U.S. and Chinese Negotiators End This Week’s Talks With No Deal
Trade talks ended on Friday with no deal other than a commitment to continue to talk.
President Trump said that he would give China a month before he imposed an additional tariff on a new “List 4” of the remaining Chinese imports valued at $ 325 billion.
The MBS team will be doing outreach on an exclusion process for list 3 that had been promised if the tariffs were increased from 10% to 25% and noted in the federal register notice increasing the tariffs.
In case you missed our alert at 12:20 A.M last night:
USTR Notice Tariffs $200b of China Goods Now in Effect
- China Announces They Will Retaliate
A final notice submitted by USTR to the Federal Register on Thursday was implemented on $200 billion of Chinese imports increasing them from 10% to 25% from 10%. .
A few points to highlight from the draft notice:
- Per USTR’s official Federal Register notice, these tariffs are effective with respect to goods entered for consumption, or withdrawn from warehouse for consumption, on or after 12:01 a.m. eastern daylight time on May 10, 2019, and exported to the United States on or after May 10, 2019. This is different from past notices we’ve seen regarding the tariff issuance. This means the impact is not likely to be felt until most of these goods hit U.S. Customs in a week or so.
- USTR has further determined to establish an exclusion process for the products on this third tranche of tariffs.
- USTR will publish a separate notice describing the product exclusion process, including the procedures for submitting exclusion requests, and an opportunity for interested persons to submit oppositions to a request.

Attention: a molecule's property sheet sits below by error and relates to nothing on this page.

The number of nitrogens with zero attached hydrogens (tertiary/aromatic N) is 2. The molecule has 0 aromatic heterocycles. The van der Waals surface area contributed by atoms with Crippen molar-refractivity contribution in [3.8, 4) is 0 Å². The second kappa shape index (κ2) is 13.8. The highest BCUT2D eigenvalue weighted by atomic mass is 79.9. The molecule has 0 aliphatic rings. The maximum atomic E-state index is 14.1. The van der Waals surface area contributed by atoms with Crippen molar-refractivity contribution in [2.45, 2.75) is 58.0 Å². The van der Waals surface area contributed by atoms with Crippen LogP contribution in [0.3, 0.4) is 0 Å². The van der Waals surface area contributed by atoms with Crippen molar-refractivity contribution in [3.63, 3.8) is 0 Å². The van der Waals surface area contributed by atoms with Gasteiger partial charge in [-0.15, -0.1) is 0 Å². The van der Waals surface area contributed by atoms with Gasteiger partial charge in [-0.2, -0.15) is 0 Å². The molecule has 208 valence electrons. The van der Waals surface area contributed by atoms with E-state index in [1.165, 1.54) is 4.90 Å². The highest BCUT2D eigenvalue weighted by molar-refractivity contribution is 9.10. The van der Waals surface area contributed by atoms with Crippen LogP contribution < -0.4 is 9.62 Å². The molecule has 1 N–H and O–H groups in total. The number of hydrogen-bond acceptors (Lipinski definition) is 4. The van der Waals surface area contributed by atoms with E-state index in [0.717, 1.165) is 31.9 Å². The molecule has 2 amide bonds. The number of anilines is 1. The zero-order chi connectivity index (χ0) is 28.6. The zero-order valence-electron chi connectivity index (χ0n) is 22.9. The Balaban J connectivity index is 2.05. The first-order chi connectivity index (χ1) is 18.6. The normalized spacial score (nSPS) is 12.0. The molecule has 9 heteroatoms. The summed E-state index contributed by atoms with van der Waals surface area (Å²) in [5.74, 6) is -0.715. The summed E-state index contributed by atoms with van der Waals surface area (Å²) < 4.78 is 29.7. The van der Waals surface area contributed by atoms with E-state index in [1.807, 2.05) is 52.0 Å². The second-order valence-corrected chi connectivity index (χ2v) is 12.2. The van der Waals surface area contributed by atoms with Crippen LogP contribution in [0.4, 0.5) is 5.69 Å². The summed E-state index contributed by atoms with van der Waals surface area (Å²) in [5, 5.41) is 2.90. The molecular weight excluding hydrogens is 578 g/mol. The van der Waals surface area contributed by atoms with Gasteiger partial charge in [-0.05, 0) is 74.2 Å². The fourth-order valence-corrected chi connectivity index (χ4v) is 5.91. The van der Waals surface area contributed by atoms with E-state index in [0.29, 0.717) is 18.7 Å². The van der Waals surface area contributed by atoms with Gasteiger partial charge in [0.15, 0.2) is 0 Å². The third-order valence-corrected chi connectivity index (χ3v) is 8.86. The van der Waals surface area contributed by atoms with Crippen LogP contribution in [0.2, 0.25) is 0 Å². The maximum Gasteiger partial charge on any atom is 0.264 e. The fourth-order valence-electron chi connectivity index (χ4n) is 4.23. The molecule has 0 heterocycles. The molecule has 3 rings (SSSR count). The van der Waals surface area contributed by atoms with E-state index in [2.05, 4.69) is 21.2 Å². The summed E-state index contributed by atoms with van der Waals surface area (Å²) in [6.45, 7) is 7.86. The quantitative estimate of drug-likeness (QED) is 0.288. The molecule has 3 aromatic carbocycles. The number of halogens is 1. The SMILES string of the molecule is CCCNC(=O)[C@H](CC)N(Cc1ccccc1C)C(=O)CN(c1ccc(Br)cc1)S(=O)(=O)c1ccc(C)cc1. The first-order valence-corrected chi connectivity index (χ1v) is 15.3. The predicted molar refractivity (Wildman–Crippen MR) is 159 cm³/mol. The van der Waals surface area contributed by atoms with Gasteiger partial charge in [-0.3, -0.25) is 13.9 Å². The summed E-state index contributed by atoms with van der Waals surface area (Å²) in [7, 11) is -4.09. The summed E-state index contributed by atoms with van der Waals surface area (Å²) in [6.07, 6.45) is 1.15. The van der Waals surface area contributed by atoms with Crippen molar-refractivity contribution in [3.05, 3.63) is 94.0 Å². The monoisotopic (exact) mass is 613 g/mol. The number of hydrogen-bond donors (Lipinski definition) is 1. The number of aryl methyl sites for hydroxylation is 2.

- It does not state if this exclusion process will be the same as it was for List 1 and List 2, nor the date that this process will begin.
What Happened Yesterday
Also on Thursday, Chinese Vice Premier Liu He arrived from China and met with U.S. Trade Representative Robert Lighthizer at the USTR office where they talked for about 90 minutes. After that he dined with Treasury Secretary Steven Mnuchin and Ambassador Lighthizer. They didn’t respond to a question about how the talks were going. While talks are set to resume Friday, it isn’t clear there will be any meaningful breakthroughs.
Retaliatory Measures Announced
China announced early Friday morning that they would retaliate against the U.S. but that they were will to continue to talk. China could raise the retaliatory tariffs already in place on American goods imposed last fall. When President Trump imposed his 10 percent tariffs, China responded by imposing its own additional tariffs on $60 billion of American goods. The tariffs ranged from 5 percent to 25 percent. That covered about two-fifths of Chinese imports from the United States. Agriculture would feel the greatest impact of such retaliation. The U.S. exports so much less from China than we import from them, that they have much less of a hammer than does the U.S.
How this Happened
Over the weekend, a new Chinese draft of the agreement deleted commitments on core issues that the U.S. had considered closed. Ambassador Lighthizer briefed President Trump which led to President Trump’s tweets on Sunday stating that China had reneged on the negotiations and threatening an increase in the tariff rate.
In September 2018, List 3 tariffs on $200 billion worth of Chinese imports was initially set by USTR at a rate of 10%, and scheduled to increase to 25% on January 1, 2019. However, in December the 25% increase action was postponed until March 2, 2019. On March 5, it was postponed until further notice. Now USTR has determined the increase to 25% will take place on May 10, 2019.